Another type of plant movement, which caused a headache for farmers long ago, is walking seeds. Yes, seeds that can walk! Before oat was selectively bred to remove this trait, its seeds had two long, bristle-like appendages called awns that twisted as they dried in the Sun, then untwisted when they got wet. This twisting and untwisting mechanism made the seed move along the ground, which wasn’t ideal for the farmers trying to collect them! Once the seed was in a suitable crevice, these awns also helped to drive the seed down into the crack so that it ended up in a suitable position for germination. Selective breeding, whereby only plants with smaller awns that were not able to make the seeds move were selected to produce the next generation of crops, has allowed modern farmers to grow oat crops whose seeds don’t run away!
Fixing our mistakes
Of course, humans have done great damage to our “Green Planet” throughout history. However, encouragingly, in this series Attenborough highlights several case studies that show it is rarely too late to correct these mistakes.
One of the most harrowing sights we see that demonstrates the destructive power of humanity is the land-use change associated with deforestation of rainforest to create pastures for raising cattle. Satellite imagery showing acres of lush green landscapes turning brown and dry over just a few years can make it hard to believe that the life that once lived there could ever return.
But, as Attenborough shows us, it can indeed return! Attenborough tells us about the restoration of life to a former cattle ranch in the Atlantic rainforest in Brazil demonstrates the resilience of nature, and how, given a chance, it can return to even the most desolate environment.
The owners of this former cattle ranch began the process of rewilding the site by clearing the grasses that had been introduced for the cattle to graze on. They then planted seeds collected from trees in the nearby remnants of the rainforest to ensure that the species they planted were appropriate for the area to maximise their ability to support local biodiversity.
The results surpassed the landowners expectations. Streams that had been dry for decades burst back into life thanks to the trees holding water in the land. Animals began to colonise the site too. First came the pollinators drawn in by the new plants that had taken root. Other animals followed close behind, including a Maned Wolf (which are only found in South America and are Near Threatened according to the IUCN), and a Puma and her cubs were spotted by a camera trap on site as well!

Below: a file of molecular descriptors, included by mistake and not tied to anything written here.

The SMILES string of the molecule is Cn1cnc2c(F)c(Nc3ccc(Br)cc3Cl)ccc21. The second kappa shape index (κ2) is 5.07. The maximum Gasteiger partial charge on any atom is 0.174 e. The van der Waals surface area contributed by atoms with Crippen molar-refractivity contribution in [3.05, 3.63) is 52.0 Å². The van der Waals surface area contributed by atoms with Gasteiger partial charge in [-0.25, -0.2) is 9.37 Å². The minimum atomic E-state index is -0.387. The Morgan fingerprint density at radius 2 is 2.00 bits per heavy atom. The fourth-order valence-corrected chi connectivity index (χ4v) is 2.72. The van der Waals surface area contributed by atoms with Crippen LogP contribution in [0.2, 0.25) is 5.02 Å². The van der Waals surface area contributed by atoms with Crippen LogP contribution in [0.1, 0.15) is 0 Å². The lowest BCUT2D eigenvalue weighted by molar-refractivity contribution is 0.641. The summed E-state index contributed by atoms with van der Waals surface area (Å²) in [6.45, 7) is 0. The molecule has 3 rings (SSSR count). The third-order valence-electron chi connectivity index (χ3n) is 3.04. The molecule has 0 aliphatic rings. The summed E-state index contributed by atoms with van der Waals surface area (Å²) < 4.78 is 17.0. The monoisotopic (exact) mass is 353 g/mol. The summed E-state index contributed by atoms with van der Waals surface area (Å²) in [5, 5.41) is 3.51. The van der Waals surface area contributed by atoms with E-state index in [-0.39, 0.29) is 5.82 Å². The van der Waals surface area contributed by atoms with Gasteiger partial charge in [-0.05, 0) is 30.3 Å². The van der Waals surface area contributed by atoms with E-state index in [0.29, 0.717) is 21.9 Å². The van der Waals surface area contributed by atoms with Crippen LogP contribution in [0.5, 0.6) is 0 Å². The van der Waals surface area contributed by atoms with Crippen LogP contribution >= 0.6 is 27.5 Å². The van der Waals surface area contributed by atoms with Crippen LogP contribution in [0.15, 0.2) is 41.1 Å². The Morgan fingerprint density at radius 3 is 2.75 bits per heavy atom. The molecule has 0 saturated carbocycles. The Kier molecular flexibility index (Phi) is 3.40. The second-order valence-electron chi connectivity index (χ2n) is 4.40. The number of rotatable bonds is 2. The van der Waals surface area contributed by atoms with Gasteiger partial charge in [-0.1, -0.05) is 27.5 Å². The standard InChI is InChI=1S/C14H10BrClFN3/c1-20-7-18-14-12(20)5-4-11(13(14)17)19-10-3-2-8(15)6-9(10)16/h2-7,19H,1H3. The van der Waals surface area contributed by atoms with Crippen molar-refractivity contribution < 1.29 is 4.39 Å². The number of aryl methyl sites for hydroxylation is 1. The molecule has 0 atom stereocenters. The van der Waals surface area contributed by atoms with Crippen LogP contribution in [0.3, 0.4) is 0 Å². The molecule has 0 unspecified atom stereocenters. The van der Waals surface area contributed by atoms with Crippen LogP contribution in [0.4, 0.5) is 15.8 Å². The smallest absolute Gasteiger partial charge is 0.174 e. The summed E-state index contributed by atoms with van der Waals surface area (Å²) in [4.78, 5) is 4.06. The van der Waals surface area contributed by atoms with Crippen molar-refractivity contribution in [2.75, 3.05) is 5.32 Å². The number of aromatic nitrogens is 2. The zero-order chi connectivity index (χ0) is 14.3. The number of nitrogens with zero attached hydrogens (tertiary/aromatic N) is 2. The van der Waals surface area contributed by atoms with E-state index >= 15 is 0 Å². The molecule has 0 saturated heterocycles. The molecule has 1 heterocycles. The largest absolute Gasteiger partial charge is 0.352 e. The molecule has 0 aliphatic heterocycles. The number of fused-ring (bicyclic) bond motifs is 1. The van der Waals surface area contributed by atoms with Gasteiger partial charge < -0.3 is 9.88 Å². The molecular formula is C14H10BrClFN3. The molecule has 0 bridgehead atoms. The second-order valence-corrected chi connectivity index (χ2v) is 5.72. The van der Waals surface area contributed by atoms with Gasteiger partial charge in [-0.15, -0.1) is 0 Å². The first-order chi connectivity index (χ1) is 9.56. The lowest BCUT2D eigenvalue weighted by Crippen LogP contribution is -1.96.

Making the world a little greener
Through the course of the series, countless stories of survival – seemingly against all odds – have captured our attention. It’s clear that we have a duty to preserve the amazing diversity of plants and fungi with whom we share our planet because our world would be a less magical place without them.
Beyond their intrinsic value, the direct benefit of healthy plant and fungi populations on human health and wellbeing means that we must protect and conserve them if we are to sustain humanity for generations to come.
Something that is made obvious throughout this series is that humanity, over the course of human history, has tried to manipulate the green aspects of our planet to suit our interests. This has often backfired, and we have learnt time and again that failing to value nature often leads to unforeseen and negative outcomes for humans. Therefore, we must apply our knowledge and experience about the value of our plants and fungi, and support their health in order to preserve our own. As Attenborough says, “We must now work with plants to make the world a little greener, a little wilder”.